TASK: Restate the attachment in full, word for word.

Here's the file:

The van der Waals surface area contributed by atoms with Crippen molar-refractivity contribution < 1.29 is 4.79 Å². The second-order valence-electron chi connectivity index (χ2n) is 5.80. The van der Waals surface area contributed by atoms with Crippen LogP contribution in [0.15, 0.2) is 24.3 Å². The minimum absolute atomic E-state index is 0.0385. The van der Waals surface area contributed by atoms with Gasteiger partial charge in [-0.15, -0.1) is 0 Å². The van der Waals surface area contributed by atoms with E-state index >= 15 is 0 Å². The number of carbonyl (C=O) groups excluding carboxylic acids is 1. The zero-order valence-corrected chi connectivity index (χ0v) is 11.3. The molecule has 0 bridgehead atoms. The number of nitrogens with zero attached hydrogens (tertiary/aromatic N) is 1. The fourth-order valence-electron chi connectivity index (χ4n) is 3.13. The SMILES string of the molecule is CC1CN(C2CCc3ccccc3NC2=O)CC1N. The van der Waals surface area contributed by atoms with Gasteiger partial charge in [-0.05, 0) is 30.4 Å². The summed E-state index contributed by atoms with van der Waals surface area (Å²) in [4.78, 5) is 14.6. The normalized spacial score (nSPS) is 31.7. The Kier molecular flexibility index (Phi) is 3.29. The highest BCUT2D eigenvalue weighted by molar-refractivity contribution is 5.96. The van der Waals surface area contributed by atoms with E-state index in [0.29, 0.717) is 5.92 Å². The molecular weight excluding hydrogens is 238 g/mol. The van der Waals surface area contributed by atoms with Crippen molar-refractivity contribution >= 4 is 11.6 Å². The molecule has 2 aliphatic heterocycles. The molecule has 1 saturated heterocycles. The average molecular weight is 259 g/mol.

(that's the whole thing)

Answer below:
The van der Waals surface area contributed by atoms with Crippen molar-refractivity contribution < 1.29 is 4.79 Å². The second-order valence-electron chi connectivity index (χ2n) is 5.80. The van der Waals surface area contributed by atoms with Crippen LogP contribution in [0.15, 0.2) is 24.3 Å². The minimum absolute atomic E-state index is 0.0385. The van der Waals surface area contributed by atoms with Gasteiger partial charge in [-0.15, -0.1) is 0 Å². The van der Waals surface area contributed by atoms with E-state index >= 15 is 0 Å². The number of carbonyl (C=O) groups excluding carboxylic acids is 1. The zero-order valence-corrected chi connectivity index (χ0v) is 11.3. The molecule has 0 bridgehead atoms. The number of nitrogens with zero attached hydrogens (tertiary/aromatic N) is 1. The fourth-order valence-electron chi connectivity index (χ4n) is 3.13. The SMILES string of the molecule is CC1CN(C2CCc3ccccc3NC2=O)CC1N. The van der Waals surface area contributed by atoms with Gasteiger partial charge in [-0.05, 0) is 30.4 Å². The summed E-state index contributed by atoms with van der Waals surface area (Å²) in [4.78, 5) is 14.6. The normalized spacial score (nSPS) is 31.7. The Kier molecular flexibility index (Phi) is 3.29. The highest BCUT2D eigenvalue weighted by molar-refractivity contribution is 5.96. The van der Waals surface area contributed by atoms with E-state index in [0.29, 0.717) is 5.92 Å². The molecular weight excluding hydrogens is 238 g/mol. The van der Waals surface area contributed by atoms with Crippen molar-refractivity contribution >= 4 is 11.6 Å². The molecule has 2 aliphatic heterocycles. The molecule has 1 saturated heterocycles. The average molecular weight is 259 g/mol.